Forty-eight percent of respondents to Stack Overflow’s 2018 developer survey described themselves as “full-stack developers”! That’s a lot of full-stack devs out there!
Many developers love their work, and are perfectly happy that they are paid anything to do what they love. However, just because you’re getting paid to do what you love doesn’t mean you don’t need or want more money! Money is like a road: it helps you get where you need to go. It helps you get where you want to go. When you’re sick, it can pay for health care expenses. If you’ve got a family, it pays to put the food on their plates, go on vacation together, send your kids to college. Even if you don’t have responsibilities, it pays for fun stuff – whatever you like to do when you’re not coding!
I would argue that there’s no such thing as “too much” money. After all – you can always give your money away if it causes you problems! So, maximizing your income seems like a no-brainer, as long as doing so doesn’t impact you negatively in some way.
You can increase your wages simply by asking for more. But what happens if you’ve asked for “more” many, many times, and people keep telling you “no”? Then the problem may be that the value you provide is not worth what you are asking.
One possible answer is to drill down into a niche area. Adding a subspecialty to the skills that you’re offering can be the thing that makes a higher paying client find you appealing. But, how do you choose a niche? And how do you get experience in that niche if you haven’t already worked at it? It’s a catch-22.
Looking back at that Stack Overflow survey again can help! Scroll down and look at all the commonly used technologies… Hopefully, you will have one or two of those under your belt, and maybe more. Now look at some of the less commonly used techs. For example, under the databases section, we see that MySQL is the most popular database. Chances are that you have experience using a MySQL database, either with a hobby project, with a current client or job, or sometime earlier in your career. That’s great! But look down the list a bit more, and you’ll find there’s quite a long tail of databases listed. For example, we see things like Neo4j, Cassandra, and Google Cloud Storage listed.
Drilling down, of all 100,000 developers taking the survey, 3.7% said that they use Cassandra. At first glance, that doesn’t seem like a lot, and you might think you are better off experimenting with PostgreSQL or SQL Server. However, 3.7% of 100K is 3700 devs. And that’s just a small fraction of all the devs in the world. So there’s definitely a market for people with Cassandra skills. In 2017, 3.1% of respondents said they worked with Cassandra. It looks like there might be an uptick in this skill.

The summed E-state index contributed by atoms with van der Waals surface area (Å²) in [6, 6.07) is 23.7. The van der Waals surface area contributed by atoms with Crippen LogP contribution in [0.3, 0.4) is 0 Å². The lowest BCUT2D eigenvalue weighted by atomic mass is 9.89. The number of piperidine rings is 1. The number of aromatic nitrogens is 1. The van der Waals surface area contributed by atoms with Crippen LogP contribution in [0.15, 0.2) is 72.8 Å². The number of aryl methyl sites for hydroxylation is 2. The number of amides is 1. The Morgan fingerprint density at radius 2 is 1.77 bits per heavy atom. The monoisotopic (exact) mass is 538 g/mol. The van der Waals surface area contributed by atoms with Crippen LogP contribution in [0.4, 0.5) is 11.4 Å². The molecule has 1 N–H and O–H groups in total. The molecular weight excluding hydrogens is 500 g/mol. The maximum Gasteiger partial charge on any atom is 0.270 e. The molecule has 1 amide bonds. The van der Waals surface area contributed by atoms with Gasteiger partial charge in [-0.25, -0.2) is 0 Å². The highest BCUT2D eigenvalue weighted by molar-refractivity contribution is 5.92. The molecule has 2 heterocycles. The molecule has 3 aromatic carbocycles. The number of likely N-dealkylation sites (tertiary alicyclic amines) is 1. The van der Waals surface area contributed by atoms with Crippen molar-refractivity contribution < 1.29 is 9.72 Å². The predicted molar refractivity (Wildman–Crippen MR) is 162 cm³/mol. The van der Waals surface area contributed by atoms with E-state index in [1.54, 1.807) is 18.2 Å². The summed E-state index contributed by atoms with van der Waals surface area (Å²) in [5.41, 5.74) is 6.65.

But, you say, why not broaden your skills with PostgreSQL? There’s clearly far more demand for that skill than for Cassandra.
Well, there’s nothing wrong with doing that, of course. But there are a few reasons that something less popular is a wiser choice.
First, a skill that is common to a very large pool of developers becomes commoditized. You won’t stand out from other devs if you have experience with PostgreSQL. You will if you’ve been using Cassandra. No doubt, many clients or hiring managers will skip right by “Cassandra” on your resume. However, for the client who absolutely needs a developer with that skill, your resume will be exactly what they’re looking for.
Second, when skills are hard to find, (and I don’t mean skills like “playing the nose flute“) you can often charge more for them. I don’t have solid proof of this. However, ZipRecruiter claims that the average salary for a “Cassandra developer” is $122K/year. In contrast, the average salary of a “MySQL developer” is $104K/year. I don’t want to use those figures as definite proof of what I’m saying because I don’t know how ZipRecruiter got their data, and I’m sure there are lots of other factors involved in salary comparisons. Also, I don’t think there’s a job title such as “Cassandra developer” or “MySQL developer”. However, it does give you some indication that there’s more money sloshing around for those who have rare skills.
A little research like I’ve done above can give you an idea of where the trends are going, and what skills might be hard for employers or clients to find. If something looks appealing, it can be worth investigating the technology. Can you add it to one of your side projects, so that you can say you’ve got experience in it? You don’t have to become an expert. You can explain to a potential client what your experience is, and let them decide whether that is enough.
“Niching down” is one way to get yourself a pay increase.